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Abraham Lincoln An Horatian Ode   By: (1825-1903)

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ABRAHAM LINCOLN.

An Horatian Ode.

By Richard Henry Stoddard.

New York:

Bunce & Huntington, Publishers,

540 Broadway.

Entered according to Act of Congress, in the year 1865,

By BUNCE & HUNTINGTON,

In the Clerk's Office of the District Court for the Southern District of New York.

Alvord, Printer.

ABRAHAM LINCOLN:

Born, Feb. 12th, 1809.

Assassinated, Good Friday, April 14th, 1865.

"Confusion now hath made his masterpiece! Most sacrilegious murder hath broke ope The Lord's anointed temple, and stole thence The life o' the building.

"Approach the chamber, and destroy your sight With a new Gorgon: Do not bid me speak; See, and then speak yourselves. Awake! awake! Ring the alarum bell: Murder! and treason!

"Shake off this downy sleep, death's counterfeit, And look on death itself! up, up, and see The great doom's image!

"Our royal master's murdered!

"Had I but died an hour before this chance, I had lived a blessed time; for from this instant There's nothing serious in mortality: All is but toys: renown and grace is dead; The wine of life is drawn, and the mere lees Is left this vault to brag of.

"After life's fitful fever, he sleeps well; Treason has done his worst: nor steel, nor poison, Malice domestic, foreign levy, nothing, Can touch him further."

Macbeth.

Not as when some great Captain falls In battle, where his Country calls, Beyond the struggling lines That push his dread designs

To doom, by some stray ball struck dead: Or, in the last charge, at the head Of his determined men, Who must be victors then!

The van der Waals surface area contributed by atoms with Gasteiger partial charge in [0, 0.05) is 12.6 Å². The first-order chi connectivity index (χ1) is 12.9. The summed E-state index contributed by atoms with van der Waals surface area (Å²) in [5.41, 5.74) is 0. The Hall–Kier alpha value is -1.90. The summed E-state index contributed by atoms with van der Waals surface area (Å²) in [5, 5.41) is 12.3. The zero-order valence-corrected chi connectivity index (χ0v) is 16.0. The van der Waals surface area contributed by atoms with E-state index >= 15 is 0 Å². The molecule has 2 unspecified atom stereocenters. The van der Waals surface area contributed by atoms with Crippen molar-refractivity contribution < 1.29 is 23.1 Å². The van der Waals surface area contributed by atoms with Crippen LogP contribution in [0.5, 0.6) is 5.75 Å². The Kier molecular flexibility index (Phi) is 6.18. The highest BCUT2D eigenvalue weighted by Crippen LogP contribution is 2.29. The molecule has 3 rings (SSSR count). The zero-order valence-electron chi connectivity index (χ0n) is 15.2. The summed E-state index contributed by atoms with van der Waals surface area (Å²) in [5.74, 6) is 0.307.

Nor as when sink the civic Great, The safer pillars of the State, Whose calm, mature, wise words Suppress the need of swords

With no such tears as e'er were shed Above the noblest of our Dead Do we to day deplore The Man that is no more!

Our sorrow hath a wider scope, Too strange for fear, too vast for hope, A Wonder, blind and dumb, That waits what is to come!

Not more astounded had we been If Madness, that dark night, unseen, Had in our chambers crept, And murdered while we slept!

We woke to find a mourning Earth Our Lares shivered on the hearth, The roof tree fallen, all That could affright, appall!

Such thunderbolts, in other lands, Have smitten the rod from royal hands, But spared, with us, till now, Each laurelled Cesar's brow!

No Cesar he, whom we lament, A Man without a precedent, Sent, it would see, to do His work and perish too!

Not by the weary cares of State, The endless tasks, which will not wait, Which, often done in vain, Must yet be done again:

Not in the dark, wild tide of War, Which rose so high, and rolled so far, Sweeping from sea to sea In awful anarchy:

Four fateful years of mortal strife, Which slowly drained the Nation's life, (Yet, for each drop that ran There sprang an armed man!)

Not then; but when by measures meet, By victory, and by defeat, By courage, patience, skill, The People's fixed "We will!"

Had pierced, had crushed Rebellion dead, Without a Hand, without a Head: At last, when all was well, He fell O, how he fell!

The time, the place, the stealing Shape, The coward shot, the swift escape, The wife the widow's scream, It is a hideous Dream!

A Dream? what means this pageant, then? These multitudes of solemn men, Who speak not when they meet, But throng the silent street?

The flags half mast, that late so high Flaunted at each new victory? (The stars no brightness shed, But bloody looks the red!)

The black festoons that stretch for miles, And turn the streets to funeral aisles? (No house too poor to show The Nation's badge of woe!)

The cannon's sudden, sullen boom, The bells that toll of death and doom, The rolling of the drums, The dreadful Car that comes?

Cursed be the hand that fired the shot! The frenzied brain that hatched the plot! Thy Country's Father slain By thee, thou worse than Cain!

Tyrants have fallen by such as thou, And Good hath followed May it now! (God lets bad instruments Produce the best events... Continue reading book >>




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